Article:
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Tuesday, August 21, 2007

Homework (Updated)

I think I’ve just been insulted. Luckily, I’m a little too simple-minded to fully process the cruelty.

“The Karl Roves of the world have built a generation that just wants a couple slogans: ‘No, don’t raise my taxes, no new taxes,’” Pat Schroeder, president of the American Association of Publishers, said in a recent interview. “It’s pretty hard to write a book saying, ‘No new taxes, no new taxes, no new taxes’ on every page.”

Schroeder, who as a Colorado Democrat was once one of Congress’ most liberal House members, was responding to an Associated Press-Ipsos poll that found people who consider themselves liberals are more prodigious book readers than conservatives.

She said liberals tend to be policy wonks who “can’t say anything in less than paragraphs. We really want the whole picture, want to peel the onion.”

Okay stupid, jingoistic, uncritical conservatives, it’s time to take an inventory. Since there is an impression that conservatives aren’t serious about policies or anything more deep than bumper sticker thought, I’m curious to hear what you’re reading right now. Don’t lie, don’t exaggerate to impress me, and don’t make it prettier than it is. My reading habit--the books and magazines that I buy on a monthly basis--probably adds up to about the same amount that I spend on my car payment every month, but much of that is in magazines.

My monthly magazine intake:

  1. Car magazines: Automobile, Car, Car & Driver, Thoroughbred & Classic Cars, occasionally Motor Trend
  2. A few music magazines: Q, Paste, Uncut, Spin and a few others less regularly--never to include Rolling Stone, which has become less and less important to music with the passing of the years
  3. Political magazines: The Atlantic, National Review, American Spectator, The Economist, Weekly Standard, Foreign Policy, BBC Focus On Africa [which is a quarterly] and a couple others that I pick up as I see but to which I don’t subscribe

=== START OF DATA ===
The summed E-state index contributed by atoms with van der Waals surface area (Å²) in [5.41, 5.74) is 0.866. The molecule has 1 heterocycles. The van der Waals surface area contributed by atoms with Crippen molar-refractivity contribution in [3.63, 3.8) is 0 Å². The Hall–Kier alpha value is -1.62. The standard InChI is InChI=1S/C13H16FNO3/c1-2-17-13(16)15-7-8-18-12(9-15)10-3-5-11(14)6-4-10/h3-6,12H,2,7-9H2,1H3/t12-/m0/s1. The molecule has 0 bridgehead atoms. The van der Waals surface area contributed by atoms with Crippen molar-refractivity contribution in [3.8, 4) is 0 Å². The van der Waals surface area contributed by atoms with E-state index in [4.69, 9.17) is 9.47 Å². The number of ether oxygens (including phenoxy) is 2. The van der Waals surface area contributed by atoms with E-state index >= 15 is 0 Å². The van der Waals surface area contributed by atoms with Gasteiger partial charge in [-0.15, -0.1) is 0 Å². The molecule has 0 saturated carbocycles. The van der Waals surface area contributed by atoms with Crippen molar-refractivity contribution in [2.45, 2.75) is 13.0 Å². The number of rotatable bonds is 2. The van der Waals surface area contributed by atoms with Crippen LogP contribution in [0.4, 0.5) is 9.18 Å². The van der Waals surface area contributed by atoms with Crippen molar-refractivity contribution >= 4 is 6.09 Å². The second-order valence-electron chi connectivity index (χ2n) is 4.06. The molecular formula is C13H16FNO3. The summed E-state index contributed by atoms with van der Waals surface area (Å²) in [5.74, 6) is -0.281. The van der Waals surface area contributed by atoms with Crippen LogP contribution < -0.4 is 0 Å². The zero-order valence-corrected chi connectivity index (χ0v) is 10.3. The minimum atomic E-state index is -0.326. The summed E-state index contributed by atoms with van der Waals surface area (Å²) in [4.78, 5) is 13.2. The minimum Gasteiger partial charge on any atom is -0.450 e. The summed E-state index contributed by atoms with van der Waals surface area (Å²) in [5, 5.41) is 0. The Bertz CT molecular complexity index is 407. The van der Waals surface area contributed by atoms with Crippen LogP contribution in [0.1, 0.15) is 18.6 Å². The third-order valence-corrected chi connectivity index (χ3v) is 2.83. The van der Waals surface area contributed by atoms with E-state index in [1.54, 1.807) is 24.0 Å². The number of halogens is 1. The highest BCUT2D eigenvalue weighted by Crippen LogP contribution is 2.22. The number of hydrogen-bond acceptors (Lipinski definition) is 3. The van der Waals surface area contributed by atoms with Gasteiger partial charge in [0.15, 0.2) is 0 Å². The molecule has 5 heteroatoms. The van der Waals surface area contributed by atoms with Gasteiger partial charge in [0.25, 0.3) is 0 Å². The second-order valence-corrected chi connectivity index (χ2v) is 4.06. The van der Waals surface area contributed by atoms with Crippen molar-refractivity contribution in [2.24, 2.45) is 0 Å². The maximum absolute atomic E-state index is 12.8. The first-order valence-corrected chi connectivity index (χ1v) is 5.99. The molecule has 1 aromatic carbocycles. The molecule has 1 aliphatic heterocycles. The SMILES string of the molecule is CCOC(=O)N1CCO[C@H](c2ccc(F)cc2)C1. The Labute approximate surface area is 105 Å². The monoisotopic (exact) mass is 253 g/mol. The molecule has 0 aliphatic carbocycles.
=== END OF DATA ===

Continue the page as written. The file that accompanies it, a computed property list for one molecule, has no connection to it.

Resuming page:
4. Graphic design magazines: Computer Arts, Dynamics, GDUSA, and, again, catch as catch can by when I find them in the store. Some of these--the ones published in the UK are the most expensive of the bunch. Computer Arts and similar cost between $12 and $16 each copy.

Of course, that’s supplemented by my incredibly impulsive nature.

On top of that list, I usually read between three and four books per month. Right now I’m reading three (I read one “serious” one, one paperback of any kind that I can read while I shower [yeah, I know], and currently a third is piggybacking just because I liked the cover). The “serious” book is Martin Meredith’s The Fate of Africa: A History of 50 Years of Independence. The paperback is To Rule the Waves: How the British Navy Shaped the Modern World from Arthur Herman. The accidental rider is Rick Atkinson’s An Army at Dawn: The War in North Africa, 1942-1943.

A week ago, the paperback was Sean Stewart’s spectacular Nobody’s Son, which I picked up when I couldn’t find my copy of Neil Gaiman’s Stardust. I was a tad disappointed with the movie and wanted to revisit the book; instead I found myself revisiting Sean Stewart’s story about what happens to a sword wielding hero after “happily ever after.”

The odd thing is that while I know I read quite a bit, most people that I know and spend time with are readers. They talk about the latest books on their night stands, they enjoy outings to good bookstores, and they have insightful opinions on what they’ve read. That crosses all political boundaries.

And, anyway, Pat Schroeder might think that the right has a corner on the bumper sticker market, but I would argue that no one comes up with chants, stickers, t-shirts, and bumper stickers like the progressive left. Not that I have much in the way of happy thoughts about the time that Pat spent representing her little chunk of my beloved Colorado.

Just sayin’.

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